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The Productivity Myth

Americans are working 10 percent fewer total hours than we did before the recession, but are producing nearly as many goods and services as we were back in the full employment days of 2007. Is this increase in efficiency good news?
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Do you work for a company in which there have been significant layoffs during the last 18 months? Are you working harder as a result? Is it taking a toll?

Productivity numbers are up. Overall, Americans are working 10 percent fewer total hours than they did before the recession, due to layoffs and shortened workdays, but we're producing nearly as many goods and services as we did back in the full employment days of 2007.

These sorts of gains are typically viewed as a good thing for companies, and therefore for the economy. It's called efficiency. Advances in technology account for many of the productivity gains over the past two decades.

In this case, fewer people are getting more done.

But is it good news? Is more, bigger, faster for longer necessarily better?

Americans already put in 350 hours a year more than our counterparts in Western Europe -- some nine weeks a year. And that doesn't include the uncounted shadow work that technology -- most of all email -- makes possible after the regular workday ends.

Here's the bigger point. Just as you'll eventually go broke if you make constant withdrawals from your bank account without offsetting deposits, you will also ultimately burn yourself out if you spend too much energy too continuously at work without sufficient renewal.

Consider this:

 The average American sleeps 6 ½ hours a night -- and the costs include not just much higher rates of illness, but also significantly worse performance.

 A comprehensive study by Ernst & Young showed that the longer the vacation their employees took, the better they performed. Yet more than half of all Americans now fail to take all of their vacation days and 30 per cent of Americans use less than half their allotted vacation time.

 Working more than 50 hours a week has been correlated in a raft of studies with less sleep, less physical activity, higher job dissatisfaction and ultimately worse performance.

 In our own work in companies, we've consistently observed that the longer and more continuously people work, the less marginal return they get from each additional hour -- and the more alienated and disengaged they become.

When I first wrote about this subject in an HBR blog last week, a number of readers fired back that the real reason for productivity gains is that recession has allowed companies to eliminate low performers.

That's almost certainly so, but is there any doubt that tens of thousands of high performers have also been laid off?

The unseen driver of high performance may well be fear. If colleagues around us are being laid off and cut back, we can't help worrying that our jobs may be next. Our survival instincts kick in, and we push ourselves harder, so we're not the next one to go.

Getting more tasks accomplished -- say, writing and responding to scores of emails in between other activities -- may technically represent higher productivity, but it doesn't necessarily mean adding greater value. Fear is a poor source of long-term fuel.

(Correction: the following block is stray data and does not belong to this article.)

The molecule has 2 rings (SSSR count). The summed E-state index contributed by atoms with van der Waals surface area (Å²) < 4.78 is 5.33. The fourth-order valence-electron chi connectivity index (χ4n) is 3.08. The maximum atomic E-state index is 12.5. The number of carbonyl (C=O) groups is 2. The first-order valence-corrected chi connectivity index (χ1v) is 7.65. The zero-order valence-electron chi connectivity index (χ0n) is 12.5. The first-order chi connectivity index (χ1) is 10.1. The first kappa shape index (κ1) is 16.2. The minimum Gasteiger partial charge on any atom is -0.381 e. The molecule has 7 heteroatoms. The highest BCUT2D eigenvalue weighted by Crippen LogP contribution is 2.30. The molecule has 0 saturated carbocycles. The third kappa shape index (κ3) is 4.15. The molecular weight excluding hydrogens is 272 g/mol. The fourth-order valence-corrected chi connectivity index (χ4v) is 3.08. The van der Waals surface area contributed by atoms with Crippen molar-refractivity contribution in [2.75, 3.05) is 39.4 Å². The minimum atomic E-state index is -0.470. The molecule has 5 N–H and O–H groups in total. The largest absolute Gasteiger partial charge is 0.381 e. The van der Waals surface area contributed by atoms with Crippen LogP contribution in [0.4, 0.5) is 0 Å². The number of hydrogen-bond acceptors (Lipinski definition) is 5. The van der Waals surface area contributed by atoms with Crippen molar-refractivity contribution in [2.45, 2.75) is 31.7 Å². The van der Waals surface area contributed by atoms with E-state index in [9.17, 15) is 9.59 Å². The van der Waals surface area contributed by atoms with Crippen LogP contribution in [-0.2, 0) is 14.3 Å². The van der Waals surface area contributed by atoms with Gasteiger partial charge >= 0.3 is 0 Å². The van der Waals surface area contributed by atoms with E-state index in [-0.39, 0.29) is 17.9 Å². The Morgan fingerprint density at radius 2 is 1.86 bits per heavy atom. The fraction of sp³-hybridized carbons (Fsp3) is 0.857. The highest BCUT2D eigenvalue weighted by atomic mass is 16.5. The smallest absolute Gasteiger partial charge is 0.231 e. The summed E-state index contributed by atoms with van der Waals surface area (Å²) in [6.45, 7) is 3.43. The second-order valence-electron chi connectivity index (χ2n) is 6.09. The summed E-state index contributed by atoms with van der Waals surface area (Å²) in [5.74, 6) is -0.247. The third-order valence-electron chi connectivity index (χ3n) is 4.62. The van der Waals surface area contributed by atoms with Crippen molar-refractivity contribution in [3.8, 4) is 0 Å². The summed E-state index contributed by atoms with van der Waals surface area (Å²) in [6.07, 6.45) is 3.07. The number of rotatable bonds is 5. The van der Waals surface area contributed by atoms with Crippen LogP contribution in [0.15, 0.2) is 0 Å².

To the contrary, the ethic of more, bigger, faster ultimately generates value that is narrow, shallow and short-term.

Did Toyota do itself or its customers any good by finding a way to accelerate production and expand sales over the past decade? As its president Akio Toyoda acknowledged in a speech to his own leaders: "Some executives just got too big headed and focused too excessively on profit." What suffered was the reliability and quality of Toyota's cars -- a reputation that took years to build but only days to unravel.

Did it serve us well that bankers and brokers sold an unprecedented number of mortgages during the years of the housing boom, with minimal background checks, or that they created all kinds of new financial instruments that generated huge profits before they crashed and burned in 2008?

When you're running as fast as you can, what gets sacrificed is attention to detail and time to step back, reflect on the big picture, and truly think strategically and long-term.

If you operate at high intensity, under high pressure, for long hours, you inexorably burn down your own best resources -- your energy reservoir -- and you begin to rely instead on the physiology of fight or flight: adrenalin, noradrenalin, and cortisol. In fight or flight, the prefrontal cortex shuts down, your perspective narrows, and your primitive instincts begin to take over.

We need a better way of working. It's not about generating short-term, superficial productivity gains by using fear as a motivator and then squeezing people to their limits. Rather, it depends on recognizing that more is not always better, and that renewal, reflection, and a long-term perspective are also critical to fueling value that lasts.

It may seem counterintuitive, but the best way to work more effectively and sustainably is to find ways to intermittently renew during the day (and on weekends and over vacations).

That's what will make it possible for you to work at your best when you are working. It's also the path to sustainable productivity.

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